FRUIT & VEGETABLE GARDENING - Growing in Containers
I’m a great fan of growing things in pots and containers, which can turn even the tiniest outside area into a fruit and vegetable garden.
Herbs, vegetables and flowers can all be grown in troughs and pots and I have seen gardens where old artifacts have been used for fun or of necessity and they have worked well.
I grow virtually all plants in containers and have decided on terracotta clay pots, (or terracotta colored plastic which can be very practical if you’re planting something heavy that may need moving) and white troughs or window boxes.
This gives me a neat framework for my plants to be untidy in! There are some beautiful pots available these days and gathering a collection together can really be a source of visual pleasure in your garden.
The three points when choosing pots are:
Size – Whatever your chosen container, choose one that is at least as deep as it is wide and be sure that is big enough to take your chosen planting, leaving an inch or so at the top for water.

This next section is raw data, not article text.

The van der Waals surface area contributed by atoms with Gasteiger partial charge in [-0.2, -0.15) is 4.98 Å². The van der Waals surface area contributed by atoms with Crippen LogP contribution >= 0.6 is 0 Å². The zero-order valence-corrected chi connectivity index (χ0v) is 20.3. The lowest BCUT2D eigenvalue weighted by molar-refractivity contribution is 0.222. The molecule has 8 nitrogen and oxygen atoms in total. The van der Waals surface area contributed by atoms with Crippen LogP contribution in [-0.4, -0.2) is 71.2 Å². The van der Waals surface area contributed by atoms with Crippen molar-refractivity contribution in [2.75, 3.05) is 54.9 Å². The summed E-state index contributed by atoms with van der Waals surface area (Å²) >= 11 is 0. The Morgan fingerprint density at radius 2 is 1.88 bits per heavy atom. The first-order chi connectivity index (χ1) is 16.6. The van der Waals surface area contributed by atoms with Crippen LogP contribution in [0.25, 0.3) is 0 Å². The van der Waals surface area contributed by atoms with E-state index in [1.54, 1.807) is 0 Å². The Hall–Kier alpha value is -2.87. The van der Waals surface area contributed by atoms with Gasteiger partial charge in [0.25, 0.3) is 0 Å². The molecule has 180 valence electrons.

However it is never a good idea to put a tiny plant in a big pot, hoping it will grow into it - small plant, small pot is the rule every time. Gardening books often mention ‘crocking’ pots - putting a layer of broken pots, bricks, or tiles to aid drainage. I usually just put a small plastic pot saucer upside down over the drainage hole so that the compost doesn’t fall through.
The one time a layer of clay tiles – or broken bricks – can be very helpful is if your plant is likely to grow top heavy - the bottom weight may keep it from toppling over.
Water – As previously said, not little and often, but a healthy soaking before the compost has completely dried out. Water conservation is of course important – my feeling is that by giving each plant what it needs and not just splashing the stuff around I’m using the water pretty efficiently.
Fertilizing – Is necessary. Once you have a plant in a container, it’s like a pet in your home, which can’t forage for food for itself so you have to look after its needs. You often hear professional gardeners say “half as strong, [as it says on the box or bottle] and twice as often”. From long experience I would say yes to the first, but no to twice as often - just use the appropriate fertilizer for your plants sparingly for the best results.